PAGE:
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Harding Spells Trouble for U.S.


ATLANTA — Packed subways, lost bus drivers, scheduling snafus and, now, Tanya Harding?

Well, thankfully for Billy Payne, it's not that Harding, the hit-woman ice skater named Tonya who left her mark--black--on Nancy Kerrigan's knee and sport in general.

This Tanya Harding is the star pitcher for Australia's Olympic softball team, which faces the United States today in a key first-round game in Columbus, Ga.

This Tanya Harding is infamous in her own right. Southern Californians will remember her as the "ringer" the UCLA softball team used to win the 1995 NCAA title.

Harding caused a stir when she left UCLA and returned to Australia two days after the College World Series, in which she was named most valuable player after going 4-0 with a 0.50 earned-run average.

Harding spent only one semester in Westwood and joined the team in the 21st game of a 56-game season. Her "gun-for-hire" appearance angered academics and others throughout the country.

Tanya, like Tonya, became the brunt of jokes. Sports Illustrated's Leigh Montville wrote: "The jurors in the O.J. Simpson trial have been sequestered almost twice as long as she was a student."

A letter writer to The Times, wishing to make a donation to UCLA, wrote: "I wonder whether my next donation should be in U.S. or Aussie dollars."

The Harding incident was a taint on the UCLA athletic department, which was put on one-year probation by the Pacific 10 Conference for using a scholarship on Harding that it did not have to give. The school was notified in May that the NCAA Committee on Infractions is also investigating the softball program.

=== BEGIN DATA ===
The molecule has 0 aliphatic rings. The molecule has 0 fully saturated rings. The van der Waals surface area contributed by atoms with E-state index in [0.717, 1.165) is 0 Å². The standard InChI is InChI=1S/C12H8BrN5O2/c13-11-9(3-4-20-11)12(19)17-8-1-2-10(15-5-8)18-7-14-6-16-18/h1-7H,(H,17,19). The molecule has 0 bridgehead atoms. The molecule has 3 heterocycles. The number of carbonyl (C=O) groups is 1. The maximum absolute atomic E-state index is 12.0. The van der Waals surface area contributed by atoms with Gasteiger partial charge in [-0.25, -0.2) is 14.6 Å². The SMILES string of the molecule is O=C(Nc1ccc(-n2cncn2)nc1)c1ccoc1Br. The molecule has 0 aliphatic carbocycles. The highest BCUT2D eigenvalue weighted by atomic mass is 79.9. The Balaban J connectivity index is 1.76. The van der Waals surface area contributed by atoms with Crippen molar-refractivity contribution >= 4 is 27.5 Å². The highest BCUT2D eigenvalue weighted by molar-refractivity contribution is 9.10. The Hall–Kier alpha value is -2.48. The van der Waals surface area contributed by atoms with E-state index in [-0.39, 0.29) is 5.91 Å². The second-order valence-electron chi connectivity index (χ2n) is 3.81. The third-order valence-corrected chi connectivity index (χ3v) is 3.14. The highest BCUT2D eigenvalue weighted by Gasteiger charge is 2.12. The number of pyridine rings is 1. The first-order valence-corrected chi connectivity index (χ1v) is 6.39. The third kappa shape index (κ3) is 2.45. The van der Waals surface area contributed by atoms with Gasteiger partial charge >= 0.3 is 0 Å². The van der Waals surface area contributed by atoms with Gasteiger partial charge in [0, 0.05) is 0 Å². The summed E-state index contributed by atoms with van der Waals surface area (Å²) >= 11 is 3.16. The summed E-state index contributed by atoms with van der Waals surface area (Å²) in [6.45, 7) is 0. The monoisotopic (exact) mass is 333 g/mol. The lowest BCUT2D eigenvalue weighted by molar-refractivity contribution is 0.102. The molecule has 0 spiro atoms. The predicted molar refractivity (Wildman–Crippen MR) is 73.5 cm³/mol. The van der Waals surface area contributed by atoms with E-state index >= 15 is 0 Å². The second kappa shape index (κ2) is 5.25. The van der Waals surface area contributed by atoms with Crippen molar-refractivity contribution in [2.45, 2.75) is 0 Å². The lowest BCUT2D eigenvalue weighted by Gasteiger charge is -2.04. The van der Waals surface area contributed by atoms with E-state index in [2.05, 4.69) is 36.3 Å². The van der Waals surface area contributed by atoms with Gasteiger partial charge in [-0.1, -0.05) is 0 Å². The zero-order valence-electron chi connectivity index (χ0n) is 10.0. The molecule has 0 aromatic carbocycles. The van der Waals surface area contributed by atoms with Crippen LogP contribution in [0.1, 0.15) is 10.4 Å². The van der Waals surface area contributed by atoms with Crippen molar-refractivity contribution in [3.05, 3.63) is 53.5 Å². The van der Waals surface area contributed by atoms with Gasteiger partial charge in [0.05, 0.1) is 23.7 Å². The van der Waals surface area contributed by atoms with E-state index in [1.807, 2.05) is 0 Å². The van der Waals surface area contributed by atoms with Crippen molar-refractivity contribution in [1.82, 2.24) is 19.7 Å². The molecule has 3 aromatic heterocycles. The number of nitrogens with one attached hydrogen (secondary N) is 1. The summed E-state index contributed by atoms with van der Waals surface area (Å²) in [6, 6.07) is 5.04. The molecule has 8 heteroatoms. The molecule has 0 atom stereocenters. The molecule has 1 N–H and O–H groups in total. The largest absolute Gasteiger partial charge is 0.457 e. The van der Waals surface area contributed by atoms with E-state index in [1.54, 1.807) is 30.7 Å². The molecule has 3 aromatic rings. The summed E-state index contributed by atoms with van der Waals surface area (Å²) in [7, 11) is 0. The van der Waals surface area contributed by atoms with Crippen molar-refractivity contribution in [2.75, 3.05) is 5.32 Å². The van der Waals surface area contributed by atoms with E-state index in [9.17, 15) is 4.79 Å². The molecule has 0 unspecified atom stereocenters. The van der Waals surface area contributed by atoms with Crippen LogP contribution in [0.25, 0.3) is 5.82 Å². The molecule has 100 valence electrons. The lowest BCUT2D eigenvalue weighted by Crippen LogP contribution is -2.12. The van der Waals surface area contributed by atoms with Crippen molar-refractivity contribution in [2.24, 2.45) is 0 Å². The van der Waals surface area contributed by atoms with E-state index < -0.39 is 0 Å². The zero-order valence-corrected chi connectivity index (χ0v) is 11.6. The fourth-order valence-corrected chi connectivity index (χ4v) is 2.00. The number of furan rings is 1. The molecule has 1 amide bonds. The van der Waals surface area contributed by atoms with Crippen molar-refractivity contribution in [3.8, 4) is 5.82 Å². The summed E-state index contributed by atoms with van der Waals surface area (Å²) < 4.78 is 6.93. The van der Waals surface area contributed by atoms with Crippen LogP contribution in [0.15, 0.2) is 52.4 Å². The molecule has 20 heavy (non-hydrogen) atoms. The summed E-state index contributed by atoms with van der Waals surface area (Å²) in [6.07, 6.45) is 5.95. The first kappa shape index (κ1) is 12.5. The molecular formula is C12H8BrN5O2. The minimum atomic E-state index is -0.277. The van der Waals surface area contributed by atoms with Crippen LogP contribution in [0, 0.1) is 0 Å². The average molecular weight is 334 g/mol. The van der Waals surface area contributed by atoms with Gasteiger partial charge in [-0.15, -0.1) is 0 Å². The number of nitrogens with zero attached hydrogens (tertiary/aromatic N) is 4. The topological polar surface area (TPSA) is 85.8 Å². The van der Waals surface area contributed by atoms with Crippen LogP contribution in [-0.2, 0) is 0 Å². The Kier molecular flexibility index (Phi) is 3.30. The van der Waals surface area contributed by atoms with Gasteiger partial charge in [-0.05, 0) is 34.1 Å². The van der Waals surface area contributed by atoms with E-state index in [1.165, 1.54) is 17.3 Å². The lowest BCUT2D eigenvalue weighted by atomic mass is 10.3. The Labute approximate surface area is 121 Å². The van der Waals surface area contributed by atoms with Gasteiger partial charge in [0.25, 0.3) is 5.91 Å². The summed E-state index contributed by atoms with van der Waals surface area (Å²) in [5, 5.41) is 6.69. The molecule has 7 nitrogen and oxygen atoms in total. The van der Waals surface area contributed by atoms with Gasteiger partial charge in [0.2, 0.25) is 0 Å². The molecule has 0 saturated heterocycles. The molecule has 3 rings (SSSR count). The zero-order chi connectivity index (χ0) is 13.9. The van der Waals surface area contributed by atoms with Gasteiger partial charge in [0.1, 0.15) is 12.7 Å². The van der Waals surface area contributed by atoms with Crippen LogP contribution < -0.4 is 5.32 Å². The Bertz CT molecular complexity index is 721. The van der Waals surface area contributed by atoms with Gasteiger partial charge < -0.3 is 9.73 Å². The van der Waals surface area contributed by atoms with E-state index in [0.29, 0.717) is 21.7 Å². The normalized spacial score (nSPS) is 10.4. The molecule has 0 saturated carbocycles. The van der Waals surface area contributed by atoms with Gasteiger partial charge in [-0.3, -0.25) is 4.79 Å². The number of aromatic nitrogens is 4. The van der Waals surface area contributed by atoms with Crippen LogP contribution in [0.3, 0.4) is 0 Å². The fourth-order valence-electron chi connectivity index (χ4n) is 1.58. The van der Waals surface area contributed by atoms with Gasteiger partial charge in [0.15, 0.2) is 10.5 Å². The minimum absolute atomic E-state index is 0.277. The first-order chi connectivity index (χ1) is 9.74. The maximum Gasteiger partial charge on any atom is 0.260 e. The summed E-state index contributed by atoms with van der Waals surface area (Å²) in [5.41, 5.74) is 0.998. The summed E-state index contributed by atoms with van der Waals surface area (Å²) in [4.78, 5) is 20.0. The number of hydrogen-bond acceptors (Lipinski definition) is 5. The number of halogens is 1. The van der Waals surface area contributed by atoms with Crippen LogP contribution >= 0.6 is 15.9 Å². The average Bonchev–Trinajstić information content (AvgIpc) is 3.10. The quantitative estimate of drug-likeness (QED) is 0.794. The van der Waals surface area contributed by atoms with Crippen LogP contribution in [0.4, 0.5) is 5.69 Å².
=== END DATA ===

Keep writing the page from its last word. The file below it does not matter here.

These days, Harding, from Brisbane, is trying to lead Australia to the Olympic gold medal. To do so, the Aussies will have to go through the powerful U.S. team.

Australia was the bronze-medal winner at the 1994 World Championship and is a medal contender here, but the team got off to a slow start in round-robin play, going 1-2 before consecutive victories over the Netherlands and Japan.

Aussie officials would not confirm whether Harding, 24, would start against the United States.

"There's a good chance, but I really don't know what he [Coach Bob Crudgington] is going to do," team spokesperson Marie Holden said Thursday after Australia's 10-0 victory over Japan. Harding is a logical choice to face the U.S. She hasn't started since July 22.

Harding has always maintained her innocence in the UCLA flap.

"What I did wasn't illegal," she told The Times last year. "I feel bad in a way because if I'd known it was going to cause this much trouble I probably wouldn't have gone in the first place."

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